• 1
    If you use VPN to connect to the Tor network, the entry node of Tor (Tor uses three nodes) will get the VPN IP and traffic to the website will still exit through the Tor exit node which will be blocked.
    – void_in
    Commented May 3, 2015 at 14:53

Although this question is a bit old, I think it is getting more relevant as time passes. Because it very much looks as if more and more websites are blocking Tor exit nodes. And I'm afraid none of the options is actually without (sometimes serious) flaws:

  • You put a proxy after the exit node with proxychains. This does work, I have tried it myself. But sites that block Tor seem to be very good at also blocking proxy ips. (At least the public and free proxies.)

  • As suggested in another answer you could rent a VPS and make it your own proxy by installing a socks proxy server there. This can actually make you susceptible to correlation attacks, because instead of a randomly chosen exit node you now have a static endpoint (your VPS). That means if you routinely connect to your VPS (or rented proxy) right after you start Tor, you may get deanonymized.

  • You put a VPN after Tor because VPNs seem to better evade blacklisting and you can randomly choose your endpoints. You can do this using Whonix and it will involve VMs. You will have to make sure the VPN does not have anything that could be linked to you (like traceable payment) and you will still increase risk of identity correlation. Some description is here: https://www.whonix.org/wiki/Tunnels/Connecting_to_Tor_before_a_VPN

You could also do stuff like VPN->Tor->VPN or even use I2P after Tor, but all this will require some technical effort and has its downsides. The Whonix creators actually made a pretty good job writing this all down: https://www.whonix.org/wiki/Tunnels/Introduction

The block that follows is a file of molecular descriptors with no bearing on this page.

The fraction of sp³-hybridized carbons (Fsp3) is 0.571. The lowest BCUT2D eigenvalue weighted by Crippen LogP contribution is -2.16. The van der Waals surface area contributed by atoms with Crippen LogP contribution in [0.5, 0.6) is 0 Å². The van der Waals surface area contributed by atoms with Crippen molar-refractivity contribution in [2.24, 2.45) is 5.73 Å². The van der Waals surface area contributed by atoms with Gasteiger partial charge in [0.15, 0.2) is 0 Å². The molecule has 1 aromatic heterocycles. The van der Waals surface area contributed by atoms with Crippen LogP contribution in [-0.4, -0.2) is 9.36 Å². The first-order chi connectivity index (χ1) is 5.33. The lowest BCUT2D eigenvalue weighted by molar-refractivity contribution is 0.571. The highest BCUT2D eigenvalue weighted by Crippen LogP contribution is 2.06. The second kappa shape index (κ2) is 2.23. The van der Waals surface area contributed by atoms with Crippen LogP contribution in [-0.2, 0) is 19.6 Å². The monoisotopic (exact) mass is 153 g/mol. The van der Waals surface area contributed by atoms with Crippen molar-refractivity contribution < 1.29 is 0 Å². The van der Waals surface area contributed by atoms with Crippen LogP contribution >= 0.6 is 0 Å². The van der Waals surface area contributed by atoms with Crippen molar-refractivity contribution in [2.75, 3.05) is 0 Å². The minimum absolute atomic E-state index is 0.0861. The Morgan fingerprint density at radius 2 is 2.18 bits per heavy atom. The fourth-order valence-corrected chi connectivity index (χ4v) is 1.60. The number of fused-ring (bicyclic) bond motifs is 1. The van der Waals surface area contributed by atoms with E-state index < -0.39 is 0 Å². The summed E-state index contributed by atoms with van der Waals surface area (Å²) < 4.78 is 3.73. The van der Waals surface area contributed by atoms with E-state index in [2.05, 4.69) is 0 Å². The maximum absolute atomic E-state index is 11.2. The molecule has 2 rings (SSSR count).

The site is probably just checking whether your IP address is in the known list of Tor exit nodes.

A pretty much identical question exists here : https://tor.stackexchange.com/questions/1229/how-to-chain-proxy-after-tor

While I somewhat question your motivation (are you attempting to bypass this block due to you actually being a spammer?), I'm going to err on the side of this being a legitimate request (and besides a website owner will still block whatever proxy IP you come out of if you abuse the site on the new IP address).

Most of the Tor proxy links I could find are for users trying to use a proxy BEFORE Tor, you need to use Tor to connect to a proxy server on the internet AFTER going through Tor.

As you mentioned something web-based you could visit while using Tor something like www.hidemyass.com to then appear to come out of the HideMyAss range instead of Tor.

The reason changing the proxy settings in your browser didn't work is because Tor behaves like a proxy server, so removing the Tor settings and providing just a normal proxy stopped it from going through Tor (unless that proxy itself goes through Tor).

I don't know if this already exists (this site suggests it does : https://www.deepdotweb.com/security-tutorials/chain-socks-tor/) but making a program to behave like a proxy server that then connects to a proxy server via the Tor proxy server would work, you would specify this relay as the proxy in your web-browser and then leave it to this new program to set up the connection to the proxy on the other side after going through Tor.